An MIT study finds the brains of children who grow up in less affluent households are less responsive to rewarding experiences.
Defy conventional startup wisdom by charting a steady and impactful path to success.
Economics and religion help to explain the gap.
London’s busiest airport seems to be rebounding well from the pandemic — but Istanbul has better prospects in the long run.
A new analysis suggests previous "total cost of ownership" studies overlooked key factors.
To see a true cross-section of American society, head to Applebee's, Buffalo Wild Wings, IHOP, Chili’s, and Olive Garden.
China has always been one of the world’s wealthiest nations, but Chinese wealth looks different across the country’s eventful history.
In work and life, the rules of success are being redefined.
We used to think, "That email isn’t going to write itself." But now it can, thanks to AI. And there's so much more, from coding to marketing.
A "stakehodler" has both a voice and a vote, an economic interest in how each network stewards important global resources.
Huge shifts in the workforce demand real-world changes in management practices; “command-and-control” no longer cuts it.
Did they spend the money on themselves or others?
Ideal models of family life have been broken by societal, technological, and cultural shifts — and we need to rethink our options.
It will be immensely difficult for the Bitcoin and Ethereum blockchains to protect their competitive edge if they do not pursue a radical change.
While the steep rise of inequality in the United States is well-known, long-run data on the incomes of the richest shows countries have followed a variety of trajectories.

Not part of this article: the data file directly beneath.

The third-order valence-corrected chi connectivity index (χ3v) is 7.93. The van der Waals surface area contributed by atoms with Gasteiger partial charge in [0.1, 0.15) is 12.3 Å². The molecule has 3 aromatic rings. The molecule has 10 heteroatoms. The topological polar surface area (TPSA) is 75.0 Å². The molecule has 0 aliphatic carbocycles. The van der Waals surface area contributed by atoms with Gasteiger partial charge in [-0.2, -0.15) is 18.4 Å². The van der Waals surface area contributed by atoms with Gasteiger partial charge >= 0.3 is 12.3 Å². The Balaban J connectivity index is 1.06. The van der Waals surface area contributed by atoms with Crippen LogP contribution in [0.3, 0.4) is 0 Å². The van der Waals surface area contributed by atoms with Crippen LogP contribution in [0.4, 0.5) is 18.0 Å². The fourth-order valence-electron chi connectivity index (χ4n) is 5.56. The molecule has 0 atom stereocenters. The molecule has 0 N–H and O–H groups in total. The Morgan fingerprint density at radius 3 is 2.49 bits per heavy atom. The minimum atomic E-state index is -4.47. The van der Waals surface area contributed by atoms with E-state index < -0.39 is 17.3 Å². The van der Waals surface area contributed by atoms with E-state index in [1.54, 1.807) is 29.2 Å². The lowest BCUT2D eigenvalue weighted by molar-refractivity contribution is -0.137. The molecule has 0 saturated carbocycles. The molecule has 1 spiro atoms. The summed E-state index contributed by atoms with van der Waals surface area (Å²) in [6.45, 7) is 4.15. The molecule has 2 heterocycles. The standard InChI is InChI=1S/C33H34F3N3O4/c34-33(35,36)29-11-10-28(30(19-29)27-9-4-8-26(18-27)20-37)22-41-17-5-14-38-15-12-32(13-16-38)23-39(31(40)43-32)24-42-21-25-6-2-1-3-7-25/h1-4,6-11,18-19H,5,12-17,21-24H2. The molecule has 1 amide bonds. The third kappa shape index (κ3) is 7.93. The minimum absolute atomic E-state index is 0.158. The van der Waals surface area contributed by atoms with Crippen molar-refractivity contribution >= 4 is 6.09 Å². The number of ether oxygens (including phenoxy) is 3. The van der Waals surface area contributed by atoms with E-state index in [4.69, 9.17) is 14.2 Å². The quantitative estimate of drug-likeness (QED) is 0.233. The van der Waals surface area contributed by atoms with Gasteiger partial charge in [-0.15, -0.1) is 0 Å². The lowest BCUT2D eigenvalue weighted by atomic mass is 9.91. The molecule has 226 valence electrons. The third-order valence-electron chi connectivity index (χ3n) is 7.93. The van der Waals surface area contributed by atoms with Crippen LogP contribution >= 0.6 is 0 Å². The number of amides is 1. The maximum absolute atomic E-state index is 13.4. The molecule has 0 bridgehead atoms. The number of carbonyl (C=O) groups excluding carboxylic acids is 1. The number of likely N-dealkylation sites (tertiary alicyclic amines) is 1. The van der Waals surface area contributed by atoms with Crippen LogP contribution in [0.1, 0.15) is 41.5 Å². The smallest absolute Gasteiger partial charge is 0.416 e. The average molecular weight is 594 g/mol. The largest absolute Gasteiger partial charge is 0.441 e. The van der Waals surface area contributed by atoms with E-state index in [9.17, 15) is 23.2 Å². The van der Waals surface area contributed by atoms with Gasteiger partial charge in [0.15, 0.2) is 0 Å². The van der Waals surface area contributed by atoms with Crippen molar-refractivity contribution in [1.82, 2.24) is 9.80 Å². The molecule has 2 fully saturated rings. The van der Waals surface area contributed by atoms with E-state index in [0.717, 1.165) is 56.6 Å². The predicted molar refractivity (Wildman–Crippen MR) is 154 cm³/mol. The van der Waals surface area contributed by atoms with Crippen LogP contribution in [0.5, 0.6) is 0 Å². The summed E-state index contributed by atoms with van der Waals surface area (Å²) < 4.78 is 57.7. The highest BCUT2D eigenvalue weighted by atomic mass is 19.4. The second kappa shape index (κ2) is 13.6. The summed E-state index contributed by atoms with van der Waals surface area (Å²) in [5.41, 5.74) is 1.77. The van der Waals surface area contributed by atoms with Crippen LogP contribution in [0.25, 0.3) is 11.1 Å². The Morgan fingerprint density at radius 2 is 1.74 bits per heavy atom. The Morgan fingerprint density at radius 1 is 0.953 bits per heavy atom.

Forensic accountant Kelly Richmond Pope explains how fraud runs rampant — even when businesses don’t intend it.
Crypto is a lot of things, but it isn’t a currency. "Shark Tank" investor Kevin O’Leary, a.k.a. “Mr. Wonderful,” breaks down what it would take to get there.
With U.S. infrastructure crumbling, an honor oath and iron ring remind engineers of their profession's ethical weight.
Research suggests that employees with criminal records are far less likely to quit their jobs, perhaps due to a greater sense of loyalty.
Centuries ago, the typical British coffeehouse was more like a "school without a master" than a place to grab a quick boost of caffeine.
In an age of high quit rates, struggling low-wage employees, and tone-deaf leadership, the call for “good jobs” makes great sense.
The Shirky Principle states that "institutions will try to preserve the problem to which they are the solution."